Predicting College Students' Propensity to Forgive with Dimensions of Executive Functioning

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Dillon, Michelle Renee
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Middle Tennessee State University
There is a shortage of research that investigates how, and to what extent, the propensity to forgive is predicted by neurocognitive processes. To address this, the current study analyzed how forgiveness was predicted by the core executive functioning (EF) dimensions of behavior regulation (i.e., inhibition skills) and metacognition (i.e., working memory skills). College students (N = 243) were administered two forgiveness measures, the Forgiveness Scale (Rye, 1998) and the Transgression-Related Interpersonal Motivations Inventory-12 (TRIM-12; McCullough, Rachal, Sandage, Worthington, Brown, & Hight, 1998) and one EF measure, the Behavior Rating Inventory of Executive Function Adult Version (BRIEF-A; Roth, Isquith, & Gioia, 2005). Results indicated that global EF skills successfully predicted overall forgiveness. Furthermore, when investigating each core EF dimension separately, EF behavior regulation skills were a better predictor of forgiveness when compared to metacognitive skills. When analyzing two forgiveness dimensions individually, both positive and negative forgiveness dimensions predicted EF behavior regulation skills. Findings from the current study clarify previous forgiveness and EF research and extend the investigation by applying a dimensional approach to both of the constructs.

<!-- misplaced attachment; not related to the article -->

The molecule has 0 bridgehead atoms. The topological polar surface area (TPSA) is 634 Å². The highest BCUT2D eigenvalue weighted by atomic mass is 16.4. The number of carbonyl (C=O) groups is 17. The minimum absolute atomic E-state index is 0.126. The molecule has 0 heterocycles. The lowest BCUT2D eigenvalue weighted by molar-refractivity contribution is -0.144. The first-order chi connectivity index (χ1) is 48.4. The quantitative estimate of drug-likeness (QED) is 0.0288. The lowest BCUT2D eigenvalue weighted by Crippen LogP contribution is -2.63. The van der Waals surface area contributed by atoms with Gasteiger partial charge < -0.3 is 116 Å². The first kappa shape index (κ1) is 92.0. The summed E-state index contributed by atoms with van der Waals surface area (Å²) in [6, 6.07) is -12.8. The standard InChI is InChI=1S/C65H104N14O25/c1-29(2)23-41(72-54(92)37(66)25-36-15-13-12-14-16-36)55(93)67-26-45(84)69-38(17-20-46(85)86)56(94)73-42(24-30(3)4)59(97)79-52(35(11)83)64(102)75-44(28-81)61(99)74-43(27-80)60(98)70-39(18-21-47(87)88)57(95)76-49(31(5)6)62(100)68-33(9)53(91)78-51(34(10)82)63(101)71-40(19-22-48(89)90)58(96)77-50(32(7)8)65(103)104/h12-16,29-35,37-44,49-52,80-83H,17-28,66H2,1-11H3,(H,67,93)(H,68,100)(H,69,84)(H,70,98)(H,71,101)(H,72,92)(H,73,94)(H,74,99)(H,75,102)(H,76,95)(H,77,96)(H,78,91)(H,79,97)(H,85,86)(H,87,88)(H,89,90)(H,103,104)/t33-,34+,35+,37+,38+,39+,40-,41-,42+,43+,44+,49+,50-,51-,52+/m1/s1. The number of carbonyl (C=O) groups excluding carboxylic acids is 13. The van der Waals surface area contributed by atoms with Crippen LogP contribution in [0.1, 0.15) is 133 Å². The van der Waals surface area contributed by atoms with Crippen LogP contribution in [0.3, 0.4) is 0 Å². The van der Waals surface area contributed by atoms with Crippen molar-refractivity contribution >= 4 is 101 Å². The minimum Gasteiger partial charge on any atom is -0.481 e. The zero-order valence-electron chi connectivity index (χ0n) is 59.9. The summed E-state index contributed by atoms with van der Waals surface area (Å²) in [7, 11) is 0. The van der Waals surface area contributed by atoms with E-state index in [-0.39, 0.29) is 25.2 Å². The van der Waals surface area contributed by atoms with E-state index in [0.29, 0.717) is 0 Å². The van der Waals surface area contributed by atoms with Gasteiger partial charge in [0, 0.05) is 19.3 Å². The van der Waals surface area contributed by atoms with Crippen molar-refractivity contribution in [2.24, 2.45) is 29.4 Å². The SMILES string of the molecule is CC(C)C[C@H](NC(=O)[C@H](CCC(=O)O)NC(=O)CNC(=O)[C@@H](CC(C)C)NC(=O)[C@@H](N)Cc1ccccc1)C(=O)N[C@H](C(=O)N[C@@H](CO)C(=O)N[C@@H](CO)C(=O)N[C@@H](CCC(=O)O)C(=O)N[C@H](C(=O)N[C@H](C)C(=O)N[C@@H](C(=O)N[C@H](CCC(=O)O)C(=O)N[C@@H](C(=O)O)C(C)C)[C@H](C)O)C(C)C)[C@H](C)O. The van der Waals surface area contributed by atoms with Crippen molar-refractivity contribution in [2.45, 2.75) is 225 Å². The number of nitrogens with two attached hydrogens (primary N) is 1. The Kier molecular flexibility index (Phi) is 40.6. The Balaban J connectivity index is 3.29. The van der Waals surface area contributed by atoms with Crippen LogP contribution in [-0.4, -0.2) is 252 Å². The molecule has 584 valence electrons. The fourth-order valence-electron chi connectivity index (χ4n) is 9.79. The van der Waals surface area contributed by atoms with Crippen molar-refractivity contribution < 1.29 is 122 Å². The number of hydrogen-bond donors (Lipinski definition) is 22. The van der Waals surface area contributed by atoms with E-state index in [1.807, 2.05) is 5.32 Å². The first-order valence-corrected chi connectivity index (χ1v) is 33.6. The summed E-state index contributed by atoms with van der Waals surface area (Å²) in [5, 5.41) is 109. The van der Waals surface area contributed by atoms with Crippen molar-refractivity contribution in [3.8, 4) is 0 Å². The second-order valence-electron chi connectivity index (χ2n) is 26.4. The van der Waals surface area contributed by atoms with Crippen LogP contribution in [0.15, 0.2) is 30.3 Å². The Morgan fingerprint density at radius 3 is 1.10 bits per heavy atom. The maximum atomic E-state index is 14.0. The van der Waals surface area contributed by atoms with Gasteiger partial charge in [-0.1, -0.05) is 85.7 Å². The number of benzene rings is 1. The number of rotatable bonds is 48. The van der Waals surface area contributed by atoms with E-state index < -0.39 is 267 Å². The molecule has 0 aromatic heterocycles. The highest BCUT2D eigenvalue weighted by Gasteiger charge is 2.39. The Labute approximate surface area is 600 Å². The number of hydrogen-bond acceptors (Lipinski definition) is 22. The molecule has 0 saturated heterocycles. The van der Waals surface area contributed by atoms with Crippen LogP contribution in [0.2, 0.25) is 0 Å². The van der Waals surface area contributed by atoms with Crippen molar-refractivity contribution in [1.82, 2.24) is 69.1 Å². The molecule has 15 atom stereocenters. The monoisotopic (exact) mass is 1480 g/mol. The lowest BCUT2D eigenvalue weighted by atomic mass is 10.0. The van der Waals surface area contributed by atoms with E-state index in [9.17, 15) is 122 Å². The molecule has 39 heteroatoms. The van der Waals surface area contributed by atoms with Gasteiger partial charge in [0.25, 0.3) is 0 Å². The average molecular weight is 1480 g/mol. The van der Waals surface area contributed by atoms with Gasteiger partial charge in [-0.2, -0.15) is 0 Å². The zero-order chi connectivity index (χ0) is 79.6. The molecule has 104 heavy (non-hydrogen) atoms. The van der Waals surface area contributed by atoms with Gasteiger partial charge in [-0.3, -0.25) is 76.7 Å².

Executive Functioning, Forgiveness